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Congress Can Benefit From the Lessons of ‘Ken Almighty’

In the movie “Bruce Almighty,” Jim Carrey gets to play God. In the real world, nobody gets to play God. But we do actually have a close approximation, by the grace of Congress. His name is Kenneth R. Feinberg. [IMGCAP(1)]

Unlike Carrey’s self-centered, boorish and selfish Bruce, Feinberg is smart, sensitive, public-spirited and conscientious. Carrey/Bruce handed back the power of God after a week or so. Feinberg will hand back his power June 15, 2004. Carrey learned lessons from his conceit, after his well-intentioned acts caused inadvertent pandemonium. We will see if Congress can benefit as readily from the lessons Feinberg has learned (and the upheaval that has emerged as a consequence of his role).

So who is Ken Feinberg? He is the special master of the September 11 Victims Compensation Fund established almost as an afterthought 10 days after the terrorist attacks. The fund was included as a part of legislation to rescue the airline industry, which was reeling after the attacks, the shutdown of the aviation system and the longer-term chill in travel caused by the 9/11 attacks.

The airlines faced the prospect of thousands of lawsuits from victims of the terrorist attacks and their families, which potentially could bankrupt them. So Congress responded with a plan of no-fault victim compensation to pay the families of those killed and injured if they waive their right to sue for damages. In return, the families would get expedited action (within 120 days, whereas lawsuits take years) and would be relieved of any burden of proof of who was to blame for their loss.

The law, shaped by Congress in less than 24 hours and passed at 4 a.m. on Sept. 21, 2001, called for the attorney general to appoint a special master who would administer the program, set up guidelines, rules and formulas for payment, and determine who would make the cut to receive compensation. The special master’s decisions would be final and unappealable (that, of course, is where the God analogy comes in).

As of a week or two ago, the special master had dealt with 1,400 of the 3,000 or so deaths from the 9/11 attacks, and 2,450 cases in all (the rest are injuries). All claims for reparation have to be in by Dec. 22 of this year, and Feinberg has been tirelessly publicizing the program and the deadline to make sure that no one misses it through ignorance. Some no doubt have failed to file because they have not come to grips with the death of a loved one in a senseless, tragic and unexpected way. Some have delayed because they are affluent enough that they can wait. A few insist on suing. There will likely be a flood of claims filed in December.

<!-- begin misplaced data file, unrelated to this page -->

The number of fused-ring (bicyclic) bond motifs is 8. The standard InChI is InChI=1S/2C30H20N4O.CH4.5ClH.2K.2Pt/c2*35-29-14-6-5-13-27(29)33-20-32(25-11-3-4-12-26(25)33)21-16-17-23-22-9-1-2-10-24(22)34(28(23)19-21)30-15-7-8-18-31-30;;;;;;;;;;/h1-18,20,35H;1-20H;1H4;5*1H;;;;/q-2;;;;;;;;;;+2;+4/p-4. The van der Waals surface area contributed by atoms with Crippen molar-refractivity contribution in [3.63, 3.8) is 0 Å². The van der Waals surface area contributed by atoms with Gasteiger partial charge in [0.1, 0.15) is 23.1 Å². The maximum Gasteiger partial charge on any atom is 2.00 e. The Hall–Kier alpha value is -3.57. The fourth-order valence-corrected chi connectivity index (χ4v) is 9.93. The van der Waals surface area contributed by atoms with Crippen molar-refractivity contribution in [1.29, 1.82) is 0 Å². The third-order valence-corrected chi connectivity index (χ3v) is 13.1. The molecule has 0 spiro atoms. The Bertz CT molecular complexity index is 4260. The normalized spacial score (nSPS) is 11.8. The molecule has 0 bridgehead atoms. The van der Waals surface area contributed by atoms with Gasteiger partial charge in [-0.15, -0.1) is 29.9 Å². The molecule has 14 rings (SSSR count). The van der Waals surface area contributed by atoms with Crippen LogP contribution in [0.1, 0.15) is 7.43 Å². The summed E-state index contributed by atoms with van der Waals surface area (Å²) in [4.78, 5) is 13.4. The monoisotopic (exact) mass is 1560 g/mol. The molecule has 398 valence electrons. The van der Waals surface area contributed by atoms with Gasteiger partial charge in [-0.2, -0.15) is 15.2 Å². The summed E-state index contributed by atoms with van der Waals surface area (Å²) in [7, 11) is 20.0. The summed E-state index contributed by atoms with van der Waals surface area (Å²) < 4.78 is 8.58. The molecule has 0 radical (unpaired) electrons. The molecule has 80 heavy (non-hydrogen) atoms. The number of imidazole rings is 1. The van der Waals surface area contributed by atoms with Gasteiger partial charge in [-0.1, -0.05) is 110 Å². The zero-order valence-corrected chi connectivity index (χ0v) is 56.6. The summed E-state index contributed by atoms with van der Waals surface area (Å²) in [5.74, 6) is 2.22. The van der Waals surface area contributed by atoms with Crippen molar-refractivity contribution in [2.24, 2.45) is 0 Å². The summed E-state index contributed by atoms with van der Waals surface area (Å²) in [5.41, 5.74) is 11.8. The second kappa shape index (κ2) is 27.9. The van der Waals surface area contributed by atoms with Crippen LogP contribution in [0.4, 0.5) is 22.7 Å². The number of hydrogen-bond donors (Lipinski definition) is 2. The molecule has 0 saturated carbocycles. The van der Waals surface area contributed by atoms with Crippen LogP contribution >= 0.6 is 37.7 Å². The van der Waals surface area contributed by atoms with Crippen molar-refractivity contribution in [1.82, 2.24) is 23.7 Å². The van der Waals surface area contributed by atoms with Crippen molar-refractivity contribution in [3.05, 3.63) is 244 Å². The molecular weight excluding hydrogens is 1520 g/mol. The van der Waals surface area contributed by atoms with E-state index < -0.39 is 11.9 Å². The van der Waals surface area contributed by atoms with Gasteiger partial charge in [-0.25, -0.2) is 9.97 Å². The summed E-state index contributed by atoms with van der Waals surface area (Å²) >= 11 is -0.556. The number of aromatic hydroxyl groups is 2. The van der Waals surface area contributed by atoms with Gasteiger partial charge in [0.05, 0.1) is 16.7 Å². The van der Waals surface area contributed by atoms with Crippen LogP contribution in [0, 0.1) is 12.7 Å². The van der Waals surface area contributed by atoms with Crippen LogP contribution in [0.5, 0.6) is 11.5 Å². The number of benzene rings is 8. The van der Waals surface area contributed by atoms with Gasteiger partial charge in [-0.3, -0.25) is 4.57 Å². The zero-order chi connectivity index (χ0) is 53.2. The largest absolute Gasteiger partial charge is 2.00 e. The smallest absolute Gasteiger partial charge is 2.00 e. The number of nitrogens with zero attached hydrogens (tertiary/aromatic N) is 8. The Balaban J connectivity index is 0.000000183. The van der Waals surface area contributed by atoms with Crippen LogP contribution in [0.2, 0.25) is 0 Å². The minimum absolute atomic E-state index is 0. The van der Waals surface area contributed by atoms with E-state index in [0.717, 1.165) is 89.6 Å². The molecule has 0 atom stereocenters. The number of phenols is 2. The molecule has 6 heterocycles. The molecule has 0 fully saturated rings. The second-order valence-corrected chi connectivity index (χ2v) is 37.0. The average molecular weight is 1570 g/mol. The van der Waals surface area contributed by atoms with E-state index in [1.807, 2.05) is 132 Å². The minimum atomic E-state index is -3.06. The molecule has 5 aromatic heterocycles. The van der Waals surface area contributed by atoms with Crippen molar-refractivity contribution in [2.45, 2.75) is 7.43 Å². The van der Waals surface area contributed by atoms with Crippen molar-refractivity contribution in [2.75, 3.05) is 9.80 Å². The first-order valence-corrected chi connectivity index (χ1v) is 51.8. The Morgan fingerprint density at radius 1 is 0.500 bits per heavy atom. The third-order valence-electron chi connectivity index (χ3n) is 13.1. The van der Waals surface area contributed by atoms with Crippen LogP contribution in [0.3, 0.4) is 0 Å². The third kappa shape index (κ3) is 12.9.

There was significant criticism of the victim compensation law from the get-go. Many wondered why the victims of 9/11 were more “worthy” than the victims of the first World Trade Center bombing, or of terrorism in Oklahoma City, or the bombing of our embassies in Kenya and Tanzania, or at Khobar Towers, or of the USS Cole. All were indeed tragic victims of horrible terrorist acts. But it is also true that 9/11 was of a wholly different magnitude — akin only to Pearl Harbor. And more significantly, the act in this case was focused as much on providing a balance in the need to compensate victims and families without crippling the U.S. economy or driving the airline industry out of business.

But let’s face it. Now that the precedent has been set, it will be virtually impossible for Congress to make this a unique act. Any future terrorist act against Americans, small or large, even if it does not pose the same kinds of problems for an industry like the airlines, will result in relentless pressure to treat its victims and their families fairly — i.e., like the 9/11 ones. So what Congress should do now is prepare for extensive hearings soon after June 15, 2004, to review this process, and then quickly announce findings to prepare for the next time and all future times.